Hudud and Huckle
Malaysians seem to be emotional thinkers. One day we condemn harsh punishments and the next day we say we desire them.
Saleh Mohammed, Free Malaysia Today
The reactions of Malaysians to recent developments in the news seem to show that we tend to be emotional thinkers. One day we condemn the idea of hudud as inhuman, and the next day we call for hudud-like penalties to be imposed on child molester Richard Huckle.
“Hudud” is Arabic for “limits”. In Islamic jurisprudence, it refers to punishments specified in the Quran and Hadith for certain crimes. One could argue that the idea is to prevent tyranny, for a tyrant might be tempted to impose forms of punishment that exceed these limits. One could also argue that enforcement authorities could, if they wanted to, exercise leniency and decide not to go to the full limits of the prescribed punishments. But we’ll leave this issue to qualified scholars to discuss.
It’s typical of the Quran, when it speaks of punishment, to conclude the passage with a reminder of God’s grace and mercy. For example, here’s a translation of Verses 33 and 34 of the fifth surah, Surah al-Ma’idah:
“The punishment for those who fight God and His Messenger, and strive to spread corruption on earth, is that they be killed, or crucified, or have their hands and feet cut off on opposite sides, or be banished from the land. That is to disgrace them in this life; and in the Hereafter they will have a terrible punishment.
“Except for those who repent before you apprehend them. So know that God is Forgiving and Merciful.”
In some other passages, punishments are mentioned in the context of the right of the aggrieved to have justice. These passages often end with sobering declarations, such as, “But it is better to forgive.”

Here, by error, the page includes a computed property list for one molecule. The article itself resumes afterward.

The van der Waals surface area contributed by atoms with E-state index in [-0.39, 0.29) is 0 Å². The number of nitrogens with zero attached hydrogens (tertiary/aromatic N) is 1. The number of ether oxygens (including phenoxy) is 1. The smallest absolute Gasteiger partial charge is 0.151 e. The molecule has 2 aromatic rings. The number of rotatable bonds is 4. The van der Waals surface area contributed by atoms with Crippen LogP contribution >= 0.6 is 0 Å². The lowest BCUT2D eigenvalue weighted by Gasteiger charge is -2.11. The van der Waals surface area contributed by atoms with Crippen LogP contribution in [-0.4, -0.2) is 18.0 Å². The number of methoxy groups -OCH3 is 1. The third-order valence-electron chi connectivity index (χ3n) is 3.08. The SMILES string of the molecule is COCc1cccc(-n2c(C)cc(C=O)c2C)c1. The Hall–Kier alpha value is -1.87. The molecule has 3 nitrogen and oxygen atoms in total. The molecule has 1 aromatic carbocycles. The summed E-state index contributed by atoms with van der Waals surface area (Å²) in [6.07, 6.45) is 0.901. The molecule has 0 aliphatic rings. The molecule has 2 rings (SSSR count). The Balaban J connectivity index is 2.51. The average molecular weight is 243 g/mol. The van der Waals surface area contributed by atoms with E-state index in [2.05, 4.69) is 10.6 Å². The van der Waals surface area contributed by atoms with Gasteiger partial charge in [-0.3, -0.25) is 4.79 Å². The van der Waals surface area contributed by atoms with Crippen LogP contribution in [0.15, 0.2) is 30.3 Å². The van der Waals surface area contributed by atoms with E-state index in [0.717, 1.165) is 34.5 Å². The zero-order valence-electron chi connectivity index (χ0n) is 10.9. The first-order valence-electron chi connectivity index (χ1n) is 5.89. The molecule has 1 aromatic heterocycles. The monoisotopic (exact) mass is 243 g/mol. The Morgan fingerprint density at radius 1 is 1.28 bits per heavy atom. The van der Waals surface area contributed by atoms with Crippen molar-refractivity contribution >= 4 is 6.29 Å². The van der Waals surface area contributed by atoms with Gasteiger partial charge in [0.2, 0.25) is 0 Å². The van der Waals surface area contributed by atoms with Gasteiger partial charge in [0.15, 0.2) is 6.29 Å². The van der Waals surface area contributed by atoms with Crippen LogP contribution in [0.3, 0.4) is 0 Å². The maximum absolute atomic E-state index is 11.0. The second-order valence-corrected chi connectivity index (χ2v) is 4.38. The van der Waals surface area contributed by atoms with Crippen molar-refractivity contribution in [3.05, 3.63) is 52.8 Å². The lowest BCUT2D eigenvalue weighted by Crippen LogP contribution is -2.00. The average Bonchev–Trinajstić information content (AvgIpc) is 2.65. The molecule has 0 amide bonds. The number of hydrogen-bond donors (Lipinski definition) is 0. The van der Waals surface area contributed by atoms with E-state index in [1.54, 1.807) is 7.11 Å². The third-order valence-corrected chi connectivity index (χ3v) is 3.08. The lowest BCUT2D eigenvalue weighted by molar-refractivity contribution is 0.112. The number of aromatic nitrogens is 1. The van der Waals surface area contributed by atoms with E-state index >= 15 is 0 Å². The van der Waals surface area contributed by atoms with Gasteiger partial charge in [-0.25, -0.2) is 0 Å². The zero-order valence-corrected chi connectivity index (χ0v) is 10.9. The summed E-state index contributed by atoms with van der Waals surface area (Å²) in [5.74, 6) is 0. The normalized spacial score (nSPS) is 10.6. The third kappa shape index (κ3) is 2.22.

The purpose of this article is not to discuss hudud, but to stimulate discussions on how Malaysians think. Do we base our thinking on knowledge or on how we feel? We do not need divergent thinkers. What we probably need are lateral and inspirational thinkers.
We have this hue and cry about hudud being ancient and cruel. Many have said that it does not have any place in our modern, moderate, multiracial and multi-religious society.
And then we have the issue surrounding Richard Huckle. A London court sentenced him to 23 life terms after he pleaded guilty to 71 child abuse charges. A woman in the public gallery shouted: “1,000 deaths is too good for you.”
Malaysians also reacted. Some said he deserved 100 lashes. Others called for his castration. There were even calls for him to be burned alive.
Reacting to the London court’s decision, the Chair of Malaysia’s Voice of the Children asked a question and answered it herself: “Is this justice? No.”
Suddenly, we are told about the absence of a national sex offenders’ registry and the need to make child pornography and child sexual abuse severe crimes with heavy penalties.
Are these calls not ancient, cruel and outdated? Do they have any place in our modern, moderate, multiracial and multi-religious society?
So how do we Malaysians think? One day, we dislike harsh punishments and the next day we desire them.